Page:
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Nutritional status of soils from KwaZulu-Natal modulate symbiotic interactions and plant performance in Vigna unguiculata L. (Walp)

Sithole, Nonkululeko, Pérez-Fernández, María, Magadlela, Anathi
Applied soil ecology 2019 v.142 pp. 1-7
Bacillus (bacteria), Rhizobium, Vigna unguiculata, carbon, ecosystems, grasslands, mycorrhizal fungi, nitrogen, nutrient requirements, nutritional status, nutritive value, phytomass, root nodules, savannas, seeds, semiarid zones, soil, soil bacteria, vesicular arbuscular mycorrhizae, South Africa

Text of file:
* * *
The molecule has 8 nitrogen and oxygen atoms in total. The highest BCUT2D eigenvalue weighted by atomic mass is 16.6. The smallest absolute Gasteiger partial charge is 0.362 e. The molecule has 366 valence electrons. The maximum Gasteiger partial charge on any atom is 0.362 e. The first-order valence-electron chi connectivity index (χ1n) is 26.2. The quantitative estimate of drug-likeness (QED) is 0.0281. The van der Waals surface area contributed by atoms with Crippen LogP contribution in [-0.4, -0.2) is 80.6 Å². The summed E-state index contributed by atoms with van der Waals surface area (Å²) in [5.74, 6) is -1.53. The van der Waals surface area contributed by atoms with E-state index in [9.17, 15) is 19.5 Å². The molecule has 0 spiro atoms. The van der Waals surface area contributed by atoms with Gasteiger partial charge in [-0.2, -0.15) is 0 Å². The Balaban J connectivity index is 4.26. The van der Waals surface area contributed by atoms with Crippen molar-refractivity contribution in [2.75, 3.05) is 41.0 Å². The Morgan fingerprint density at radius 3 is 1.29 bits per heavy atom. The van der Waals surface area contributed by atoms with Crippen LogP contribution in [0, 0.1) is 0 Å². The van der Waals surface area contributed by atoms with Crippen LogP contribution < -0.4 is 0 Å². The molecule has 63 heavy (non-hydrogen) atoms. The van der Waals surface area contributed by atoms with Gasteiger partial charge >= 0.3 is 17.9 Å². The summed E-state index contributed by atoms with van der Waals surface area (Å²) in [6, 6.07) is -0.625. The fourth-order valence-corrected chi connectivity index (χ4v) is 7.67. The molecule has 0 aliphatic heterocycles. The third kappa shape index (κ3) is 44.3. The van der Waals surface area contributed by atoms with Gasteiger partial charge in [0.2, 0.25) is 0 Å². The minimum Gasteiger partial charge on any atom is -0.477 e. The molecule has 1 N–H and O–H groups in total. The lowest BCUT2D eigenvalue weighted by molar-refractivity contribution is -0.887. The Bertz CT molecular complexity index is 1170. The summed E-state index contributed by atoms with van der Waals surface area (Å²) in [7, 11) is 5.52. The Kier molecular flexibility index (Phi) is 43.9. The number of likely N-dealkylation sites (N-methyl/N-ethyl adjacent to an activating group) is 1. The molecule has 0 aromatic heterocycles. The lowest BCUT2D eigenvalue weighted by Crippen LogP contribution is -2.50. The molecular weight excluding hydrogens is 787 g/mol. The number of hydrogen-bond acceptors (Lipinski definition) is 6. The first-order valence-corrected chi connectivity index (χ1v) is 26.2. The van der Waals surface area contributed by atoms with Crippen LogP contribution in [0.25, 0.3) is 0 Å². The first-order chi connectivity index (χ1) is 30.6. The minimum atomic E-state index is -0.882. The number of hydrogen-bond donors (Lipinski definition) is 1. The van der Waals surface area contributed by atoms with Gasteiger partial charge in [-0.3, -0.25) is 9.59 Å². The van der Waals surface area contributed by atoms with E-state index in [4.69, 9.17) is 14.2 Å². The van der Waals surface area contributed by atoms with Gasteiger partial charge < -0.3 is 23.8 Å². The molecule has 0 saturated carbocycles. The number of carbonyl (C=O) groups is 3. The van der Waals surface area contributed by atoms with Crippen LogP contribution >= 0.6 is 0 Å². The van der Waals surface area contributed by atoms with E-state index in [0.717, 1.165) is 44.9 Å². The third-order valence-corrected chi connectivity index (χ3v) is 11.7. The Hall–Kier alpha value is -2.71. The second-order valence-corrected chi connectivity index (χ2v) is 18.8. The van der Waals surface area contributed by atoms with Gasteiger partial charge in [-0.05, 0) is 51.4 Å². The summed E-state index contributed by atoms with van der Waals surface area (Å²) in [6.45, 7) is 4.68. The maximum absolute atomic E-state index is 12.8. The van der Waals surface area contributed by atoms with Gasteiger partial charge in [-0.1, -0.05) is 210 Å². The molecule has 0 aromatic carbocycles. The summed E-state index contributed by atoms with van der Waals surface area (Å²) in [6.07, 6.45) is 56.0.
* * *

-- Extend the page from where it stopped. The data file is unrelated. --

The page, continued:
Vigna unguiculata L. (Walp) has high nutritional value. It thrives in semi-arid regions with low nutrient requirements thanks to the establishment of efficient symbiosis with soil borne bacteria. We investigated legume-plant-microbe symbiosis, nitrogen nutrition and associated C construction costs of V. unguiculata grown in nutrient-poor soils from savannah and grassland ecosystems. V. unguiculata seeds were germinated and grown in natural soils from the KwaZulu-Natal (KZN) province. Studied soils showed significant differences in soil nutrition status and microbial diversity. A combination of Rhizobium sp. and Bacillus sp. strains were isolated from root nodules together with arbuscular mycorrhizal (AM) fungi. V. unguiculata efficiently fixed 53–79% of their total plant N from the atmosphere and proved to rely on soil available N. Hluhluwe and Izingolweni soil grown V. unguiculata increased plant biomass compared to other soils. Carbon (C) construction costs were significantly higher in V. unguiculata grown in Bergville and Ashburton soils, whereas no differences in total N and P contents were observed among soils. For the first time we have proven that V. unguiculata may adapt to nutrient-poor soils by establishing multiple symbiosis with soil microorganisms and shifting N source preference.